Acknowledgments

We thank D. Brian Burghart for collecting and maintaining the Fatal Encounters data. We thank Christopher Wildeman, Peter Rich, Sara Wakefield, Theresa Rocha Beardall, and Robert Apel for advice. Iris Edwards provided valuable feedback on the manuscript.

Supporting Information

Appendix (PDF)

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Information & Authors

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Published in

Go to Proceedings of the National Academy of Sciences
Go to Proceedings of the National Academy of Sciences
Proceedings of the National Academy of Sciences
Vol. 116 | No. 34
August 20, 2019
PubMed: 31383756

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Data Availability

Data deposition: All scripts and data used in this analysis are available on Open Science Framework (https://osf.io/c8qxh/).

Submission history

Published online: August 5, 2019
Published in issue: August 20, 2019

Keywords

  1. criminal justice
  2. public health
  3. demography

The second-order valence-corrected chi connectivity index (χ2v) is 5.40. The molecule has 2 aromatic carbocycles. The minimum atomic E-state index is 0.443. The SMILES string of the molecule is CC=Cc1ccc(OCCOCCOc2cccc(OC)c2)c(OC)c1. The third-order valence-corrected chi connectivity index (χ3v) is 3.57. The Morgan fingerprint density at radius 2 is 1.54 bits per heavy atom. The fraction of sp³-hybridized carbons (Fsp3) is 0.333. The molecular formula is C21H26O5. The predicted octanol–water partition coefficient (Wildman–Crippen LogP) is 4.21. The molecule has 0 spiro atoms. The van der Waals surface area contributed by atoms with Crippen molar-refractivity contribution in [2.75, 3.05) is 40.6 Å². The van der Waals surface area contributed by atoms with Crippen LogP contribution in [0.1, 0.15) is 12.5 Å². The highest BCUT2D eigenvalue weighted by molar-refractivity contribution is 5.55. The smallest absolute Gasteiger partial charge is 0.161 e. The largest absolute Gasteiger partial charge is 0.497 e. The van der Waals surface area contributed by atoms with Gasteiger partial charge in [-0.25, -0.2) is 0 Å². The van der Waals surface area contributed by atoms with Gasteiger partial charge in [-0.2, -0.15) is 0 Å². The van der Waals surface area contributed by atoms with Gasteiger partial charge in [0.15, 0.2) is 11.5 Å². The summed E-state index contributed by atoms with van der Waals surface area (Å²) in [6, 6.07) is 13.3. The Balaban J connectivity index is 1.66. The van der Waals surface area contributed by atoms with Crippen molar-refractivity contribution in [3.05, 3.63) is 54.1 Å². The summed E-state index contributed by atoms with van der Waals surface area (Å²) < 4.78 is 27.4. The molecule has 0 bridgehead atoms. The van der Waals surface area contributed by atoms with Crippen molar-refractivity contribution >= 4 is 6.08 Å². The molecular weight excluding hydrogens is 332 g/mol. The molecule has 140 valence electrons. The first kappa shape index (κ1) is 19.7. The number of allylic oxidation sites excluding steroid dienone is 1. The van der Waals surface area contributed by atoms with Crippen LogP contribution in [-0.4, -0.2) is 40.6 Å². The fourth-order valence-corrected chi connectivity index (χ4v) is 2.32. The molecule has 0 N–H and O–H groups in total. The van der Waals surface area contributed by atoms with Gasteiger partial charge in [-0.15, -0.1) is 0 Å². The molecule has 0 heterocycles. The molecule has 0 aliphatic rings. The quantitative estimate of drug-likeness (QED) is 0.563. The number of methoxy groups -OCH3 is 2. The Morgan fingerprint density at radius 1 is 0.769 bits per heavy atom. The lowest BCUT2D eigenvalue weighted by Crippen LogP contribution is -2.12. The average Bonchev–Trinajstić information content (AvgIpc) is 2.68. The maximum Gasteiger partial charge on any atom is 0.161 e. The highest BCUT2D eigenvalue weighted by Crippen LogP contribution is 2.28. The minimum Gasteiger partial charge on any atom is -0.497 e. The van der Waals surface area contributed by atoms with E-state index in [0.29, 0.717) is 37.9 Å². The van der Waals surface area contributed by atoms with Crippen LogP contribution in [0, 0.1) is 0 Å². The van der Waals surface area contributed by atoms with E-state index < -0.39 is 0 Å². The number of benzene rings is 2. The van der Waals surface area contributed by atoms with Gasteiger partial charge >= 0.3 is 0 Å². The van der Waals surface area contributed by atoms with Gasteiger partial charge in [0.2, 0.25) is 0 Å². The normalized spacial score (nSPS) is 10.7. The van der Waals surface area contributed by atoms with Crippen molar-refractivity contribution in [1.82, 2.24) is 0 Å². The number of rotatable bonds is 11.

4. social inequality

Acknowledgments

We thank D. Brian Burghart for collecting and maintaining the Fatal Encounters data. We thank Christopher Wildeman, Peter Rich, Sara Wakefield, Theresa Rocha Beardall, and Robert Apel for advice. Iris Edwards provided valuable feedback on the manuscript.

Notes

This article is a PNAS Direct Submission.

Authors

Affiliations

School of Criminal Justice, Rutgers University, Newark, NJ 07102;
Hedwig Lee
Department of Sociology, Washington University in St. Louis, St. Louis, MO 63130;
Michael Esposito
Institute for Social Research, University of Michigan, Ann Arbor, MI 48106

Notes

1
To whom correspondence may be addressed. Email: [email protected].
Author contributions: F.E. and H.L. designed research; F.E. and M.E. performed research; F.E. and M.E. analyzed data; and F.E. wrote the paper.

Competing Interests

The authors declare no conflict of interest.

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    Risk of being killed by police use of force in the United States by age, race–ethnicity, and sex
    Proceedings of the National Academy of Sciences
    • Vol. 116
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    • pp. 16657-17130